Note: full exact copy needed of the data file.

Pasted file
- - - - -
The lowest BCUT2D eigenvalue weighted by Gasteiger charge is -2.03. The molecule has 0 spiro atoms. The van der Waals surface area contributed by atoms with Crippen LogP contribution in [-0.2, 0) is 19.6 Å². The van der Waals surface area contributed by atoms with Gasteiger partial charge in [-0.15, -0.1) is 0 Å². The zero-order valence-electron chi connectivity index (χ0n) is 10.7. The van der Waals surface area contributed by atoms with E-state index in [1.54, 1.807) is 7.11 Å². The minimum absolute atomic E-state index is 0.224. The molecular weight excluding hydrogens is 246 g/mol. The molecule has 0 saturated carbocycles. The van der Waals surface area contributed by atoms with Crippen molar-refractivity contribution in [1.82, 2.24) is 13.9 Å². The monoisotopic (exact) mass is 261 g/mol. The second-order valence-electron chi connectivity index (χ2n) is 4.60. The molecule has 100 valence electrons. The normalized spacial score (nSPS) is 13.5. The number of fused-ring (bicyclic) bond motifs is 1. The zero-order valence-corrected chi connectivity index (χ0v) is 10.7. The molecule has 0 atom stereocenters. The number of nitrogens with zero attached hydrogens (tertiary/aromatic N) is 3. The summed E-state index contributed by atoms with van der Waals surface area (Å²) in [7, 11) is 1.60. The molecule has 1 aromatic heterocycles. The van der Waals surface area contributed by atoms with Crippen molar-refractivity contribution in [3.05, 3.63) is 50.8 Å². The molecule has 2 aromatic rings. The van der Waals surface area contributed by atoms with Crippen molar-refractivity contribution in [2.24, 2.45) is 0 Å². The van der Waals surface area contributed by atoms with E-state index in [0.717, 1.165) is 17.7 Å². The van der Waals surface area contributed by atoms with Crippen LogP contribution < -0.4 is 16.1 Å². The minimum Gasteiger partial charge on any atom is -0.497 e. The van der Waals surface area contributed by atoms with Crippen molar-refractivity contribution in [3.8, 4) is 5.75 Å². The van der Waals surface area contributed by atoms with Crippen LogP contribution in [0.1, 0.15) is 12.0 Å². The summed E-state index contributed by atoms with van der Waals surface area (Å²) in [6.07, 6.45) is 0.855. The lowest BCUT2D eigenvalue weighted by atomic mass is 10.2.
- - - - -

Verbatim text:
The lowest BCUT2D eigenvalue weighted by Gasteiger charge is -2.03. The molecule has 0 spiro atoms. The van der Waals surface area contributed by atoms with Crippen LogP contribution in [-0.2, 0) is 19.6 Å². The van der Waals surface area contributed by atoms with Gasteiger partial charge in [-0.15, -0.1) is 0 Å². The zero-order valence-electron chi connectivity index (χ0n) is 10.7. The van der Waals surface area contributed by atoms with E-state index in [1.54, 1.807) is 7.11 Å². The minimum absolute atomic E-state index is 0.224. The molecular weight excluding hydrogens is 246 g/mol. The molecule has 0 saturated carbocycles. The van der Waals surface area contributed by atoms with Crippen molar-refractivity contribution in [1.82, 2.24) is 13.9 Å². The monoisotopic (exact) mass is 261 g/mol. The second-order valence-electron chi connectivity index (χ2n) is 4.60. The molecule has 100 valence electrons. The normalized spacial score (nSPS) is 13.5. The number of fused-ring (bicyclic) bond motifs is 1. The zero-order valence-corrected chi connectivity index (χ0v) is 10.7. The molecule has 0 atom stereocenters. The number of nitrogens with zero attached hydrogens (tertiary/aromatic N) is 3. The summed E-state index contributed by atoms with van der Waals surface area (Å²) in [7, 11) is 1.60. The molecule has 1 aromatic heterocycles. The van der Waals surface area contributed by atoms with Crippen molar-refractivity contribution in [3.05, 3.63) is 50.8 Å². The molecule has 2 aromatic rings. The van der Waals surface area contributed by atoms with Crippen molar-refractivity contribution in [2.24, 2.45) is 0 Å². The van der Waals surface area contributed by atoms with E-state index in [0.717, 1.165) is 17.7 Å². The van der Waals surface area contributed by atoms with Crippen LogP contribution < -0.4 is 16.1 Å². The minimum Gasteiger partial charge on any atom is -0.497 e. The van der Waals surface area contributed by atoms with Crippen molar-refractivity contribution in [3.8, 4) is 5.75 Å². The van der Waals surface area contributed by atoms with Crippen LogP contribution in [0.1, 0.15) is 12.0 Å². The summed E-state index contributed by atoms with van der Waals surface area (Å²) in [6.07, 6.45) is 0.855. The lowest BCUT2D eigenvalue weighted by atomic mass is 10.2.